project | 01.05.2023

Electronic nose finds unwanted biofilms in car air conditioning systems

Even if you can‘t see them: Bacteria and fungi, usually present in small numbers in the air, are continuously introduced into ventilation systems.

As soon as they find favourable growth conditions there (high humidity, usable nutrients, mild temperatures), they colonise the surfaces and in the long term even form biofilms visible to the eye.

Already in an early phase of colonisation, the microorganisms can be recognised by their odour, which is usually perceived as disturbing. These are decomposition products of their food and special odour substances (MVOC), whose functions for the microorganisms are not yet known in detail.

In ventilation systems, bacteria and fungi are not only undesirable because of the formation of disturbing odours. Some of them can also cause hygienic risks. Therefore, it is desirable to detect microbial colonisation of ventilation systems as early as possible so that it can be eliminated again with suitable cleaning procedures.  

The airco well® sensor 

For this purpose, the company TUNAP has developed an odour sensor with innovative technology that can detect volatile substances (MVOCs) formed by microorganisms. The „electronic nose“ is based on a 3-layer sensor technology and is to be used to detect hygienically undesirable colonisation of car air-conditioning systems at an early stage and to record the success of cleaning measures.

The airco well® sensor in the test

The airco well® sensor is based on an electronic nose with a highly selective 3-layer sensor whose signal is analysed and evaluated with the help of an evaluation logic adapted to the odours.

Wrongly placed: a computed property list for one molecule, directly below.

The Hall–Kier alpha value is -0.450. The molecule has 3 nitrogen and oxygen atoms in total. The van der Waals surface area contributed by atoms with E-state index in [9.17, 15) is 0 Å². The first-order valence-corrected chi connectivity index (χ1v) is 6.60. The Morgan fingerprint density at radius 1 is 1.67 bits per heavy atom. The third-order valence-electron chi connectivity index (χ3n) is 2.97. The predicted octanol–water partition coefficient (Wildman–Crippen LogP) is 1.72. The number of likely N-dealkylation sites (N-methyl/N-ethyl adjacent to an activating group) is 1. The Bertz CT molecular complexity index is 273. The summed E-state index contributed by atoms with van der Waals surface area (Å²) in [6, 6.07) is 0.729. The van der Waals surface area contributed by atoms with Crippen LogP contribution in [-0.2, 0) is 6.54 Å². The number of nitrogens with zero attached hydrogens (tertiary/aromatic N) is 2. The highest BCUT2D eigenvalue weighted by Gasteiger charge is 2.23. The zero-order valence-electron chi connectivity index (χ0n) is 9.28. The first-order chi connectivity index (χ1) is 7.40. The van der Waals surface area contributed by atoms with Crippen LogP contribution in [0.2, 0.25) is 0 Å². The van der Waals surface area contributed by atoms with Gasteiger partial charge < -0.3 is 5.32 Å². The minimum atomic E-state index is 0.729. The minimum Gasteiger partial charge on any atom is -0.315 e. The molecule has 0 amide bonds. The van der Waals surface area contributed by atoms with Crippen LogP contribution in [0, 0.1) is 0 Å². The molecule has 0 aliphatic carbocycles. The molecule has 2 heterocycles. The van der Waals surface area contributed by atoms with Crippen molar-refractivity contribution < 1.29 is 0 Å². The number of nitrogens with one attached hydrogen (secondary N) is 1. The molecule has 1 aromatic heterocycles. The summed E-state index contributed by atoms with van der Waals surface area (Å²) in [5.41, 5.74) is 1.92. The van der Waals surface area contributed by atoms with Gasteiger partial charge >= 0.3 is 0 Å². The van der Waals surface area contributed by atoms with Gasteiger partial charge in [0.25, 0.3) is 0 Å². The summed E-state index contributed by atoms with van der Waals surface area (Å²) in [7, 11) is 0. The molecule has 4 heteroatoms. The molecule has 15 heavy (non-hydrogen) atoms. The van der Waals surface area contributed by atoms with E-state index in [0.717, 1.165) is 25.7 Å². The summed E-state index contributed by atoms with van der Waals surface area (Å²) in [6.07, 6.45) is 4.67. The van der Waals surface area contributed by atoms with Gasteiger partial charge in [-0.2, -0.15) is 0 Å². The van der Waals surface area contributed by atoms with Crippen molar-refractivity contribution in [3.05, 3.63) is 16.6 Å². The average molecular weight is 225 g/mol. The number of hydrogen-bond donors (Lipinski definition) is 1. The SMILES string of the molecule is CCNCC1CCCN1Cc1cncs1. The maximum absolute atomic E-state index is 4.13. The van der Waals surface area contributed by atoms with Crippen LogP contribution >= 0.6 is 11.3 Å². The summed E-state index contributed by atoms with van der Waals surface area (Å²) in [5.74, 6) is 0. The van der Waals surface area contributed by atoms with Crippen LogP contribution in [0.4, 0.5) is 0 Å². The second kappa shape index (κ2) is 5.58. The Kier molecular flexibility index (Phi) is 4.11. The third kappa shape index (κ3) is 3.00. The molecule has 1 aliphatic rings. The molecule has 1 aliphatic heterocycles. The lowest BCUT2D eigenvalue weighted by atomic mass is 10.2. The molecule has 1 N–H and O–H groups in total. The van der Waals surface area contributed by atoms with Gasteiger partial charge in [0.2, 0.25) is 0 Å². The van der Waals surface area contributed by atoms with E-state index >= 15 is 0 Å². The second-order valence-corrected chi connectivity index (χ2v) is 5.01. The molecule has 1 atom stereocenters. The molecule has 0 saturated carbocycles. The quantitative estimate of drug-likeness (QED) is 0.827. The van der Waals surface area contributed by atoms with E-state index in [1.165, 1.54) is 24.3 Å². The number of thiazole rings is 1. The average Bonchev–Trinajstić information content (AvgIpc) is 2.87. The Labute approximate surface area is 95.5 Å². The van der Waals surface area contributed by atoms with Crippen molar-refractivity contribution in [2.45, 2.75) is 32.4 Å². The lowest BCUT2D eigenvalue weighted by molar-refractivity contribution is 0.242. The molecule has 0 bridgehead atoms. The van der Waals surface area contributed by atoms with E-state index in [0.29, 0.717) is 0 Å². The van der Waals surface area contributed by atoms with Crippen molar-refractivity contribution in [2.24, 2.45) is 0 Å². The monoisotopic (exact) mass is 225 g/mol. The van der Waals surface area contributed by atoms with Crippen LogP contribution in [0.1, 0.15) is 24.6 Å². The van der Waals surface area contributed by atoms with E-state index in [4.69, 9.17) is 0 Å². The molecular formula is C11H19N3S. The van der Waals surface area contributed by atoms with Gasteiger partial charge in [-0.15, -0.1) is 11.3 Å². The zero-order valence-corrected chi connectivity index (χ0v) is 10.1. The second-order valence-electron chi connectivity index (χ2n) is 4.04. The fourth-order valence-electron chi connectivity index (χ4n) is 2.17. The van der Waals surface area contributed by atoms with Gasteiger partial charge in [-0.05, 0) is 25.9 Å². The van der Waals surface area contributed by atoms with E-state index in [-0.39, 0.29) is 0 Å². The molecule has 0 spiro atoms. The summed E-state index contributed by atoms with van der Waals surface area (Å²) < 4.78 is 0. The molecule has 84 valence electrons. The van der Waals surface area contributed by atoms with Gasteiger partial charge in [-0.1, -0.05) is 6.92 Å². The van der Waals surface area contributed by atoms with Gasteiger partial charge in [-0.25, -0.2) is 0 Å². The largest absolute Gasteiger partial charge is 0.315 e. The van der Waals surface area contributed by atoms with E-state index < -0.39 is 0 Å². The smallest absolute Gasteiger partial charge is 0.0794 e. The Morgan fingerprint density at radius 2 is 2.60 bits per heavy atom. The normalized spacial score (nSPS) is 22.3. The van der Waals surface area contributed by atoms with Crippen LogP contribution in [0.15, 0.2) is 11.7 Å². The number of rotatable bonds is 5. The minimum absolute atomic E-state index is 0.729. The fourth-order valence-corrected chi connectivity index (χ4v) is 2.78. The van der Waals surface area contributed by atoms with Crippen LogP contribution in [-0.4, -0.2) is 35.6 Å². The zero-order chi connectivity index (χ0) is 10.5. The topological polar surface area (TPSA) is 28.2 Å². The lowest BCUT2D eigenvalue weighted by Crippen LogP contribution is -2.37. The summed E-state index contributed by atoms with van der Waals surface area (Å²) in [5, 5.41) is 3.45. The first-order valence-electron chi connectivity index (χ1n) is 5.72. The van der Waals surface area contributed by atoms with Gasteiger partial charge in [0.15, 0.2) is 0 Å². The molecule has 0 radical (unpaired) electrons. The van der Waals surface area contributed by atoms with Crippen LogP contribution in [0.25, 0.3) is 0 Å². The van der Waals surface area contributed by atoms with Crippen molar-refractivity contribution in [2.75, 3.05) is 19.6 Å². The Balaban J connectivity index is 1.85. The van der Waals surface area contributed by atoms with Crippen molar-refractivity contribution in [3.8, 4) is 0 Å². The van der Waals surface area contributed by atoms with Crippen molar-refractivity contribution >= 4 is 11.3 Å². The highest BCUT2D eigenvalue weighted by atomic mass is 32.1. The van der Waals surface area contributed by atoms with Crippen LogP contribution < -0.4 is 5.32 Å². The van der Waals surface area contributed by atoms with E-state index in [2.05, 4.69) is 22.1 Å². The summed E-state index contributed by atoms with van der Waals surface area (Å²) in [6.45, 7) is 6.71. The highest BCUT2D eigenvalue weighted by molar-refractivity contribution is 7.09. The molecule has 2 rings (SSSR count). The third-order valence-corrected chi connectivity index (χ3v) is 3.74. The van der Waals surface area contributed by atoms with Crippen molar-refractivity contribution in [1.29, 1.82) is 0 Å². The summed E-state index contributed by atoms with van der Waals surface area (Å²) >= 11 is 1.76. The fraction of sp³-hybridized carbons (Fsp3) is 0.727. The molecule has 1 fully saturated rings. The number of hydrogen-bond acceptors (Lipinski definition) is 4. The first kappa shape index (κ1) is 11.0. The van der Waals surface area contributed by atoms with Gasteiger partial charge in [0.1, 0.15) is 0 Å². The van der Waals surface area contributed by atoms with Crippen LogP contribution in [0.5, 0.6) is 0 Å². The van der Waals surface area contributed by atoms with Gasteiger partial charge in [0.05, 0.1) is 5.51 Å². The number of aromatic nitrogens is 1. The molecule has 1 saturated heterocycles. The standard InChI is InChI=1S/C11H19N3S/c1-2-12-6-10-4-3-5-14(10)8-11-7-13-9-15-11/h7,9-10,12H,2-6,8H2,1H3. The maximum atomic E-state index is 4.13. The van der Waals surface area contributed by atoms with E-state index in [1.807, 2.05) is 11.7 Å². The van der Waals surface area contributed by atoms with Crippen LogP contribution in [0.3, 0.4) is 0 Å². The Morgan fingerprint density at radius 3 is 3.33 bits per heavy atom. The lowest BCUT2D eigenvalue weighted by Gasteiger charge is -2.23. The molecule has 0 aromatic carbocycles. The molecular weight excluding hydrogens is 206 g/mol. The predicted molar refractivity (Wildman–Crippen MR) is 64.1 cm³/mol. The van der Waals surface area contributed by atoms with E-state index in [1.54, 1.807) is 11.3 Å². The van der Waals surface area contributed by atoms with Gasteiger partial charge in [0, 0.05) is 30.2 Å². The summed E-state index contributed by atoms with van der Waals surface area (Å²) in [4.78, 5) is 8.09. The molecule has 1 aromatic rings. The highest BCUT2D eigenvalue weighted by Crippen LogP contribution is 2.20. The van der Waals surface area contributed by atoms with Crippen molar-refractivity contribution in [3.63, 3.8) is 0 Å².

The sensor was placed in humidified air during its 15-second calibration phase. Highly purified synthetic air humidified with ultrapure water was used for the measurement, which flowed through the test lugs at the time of measurement. As a result, the test air was enriched with the volatile substances formed by the microorganisms, which then acted on the airco well® sensor.

The investigation carried out by the bifa Umweltinstitut on behalf of TUNAP confirmed that the sensor detects the odours of bacteria and fungi frequently found in odour-causing car air conditioning systems if they are present in numbers relevant to practice. This makes it possible to detect microbial colonisation of ventilation systems at an early stage. This will also improve the success of cleaning procedures, as it is much more difficult to remove widely formed biofilms. 

The airco well® sensor is currently in the market testing phase to observe the acceptance, usability and measurement reliability under real conditions in the everyday life of car dealerships

bifa-Text No. 44: Biofilms in car air conditioning systems: Cause identification and defence measures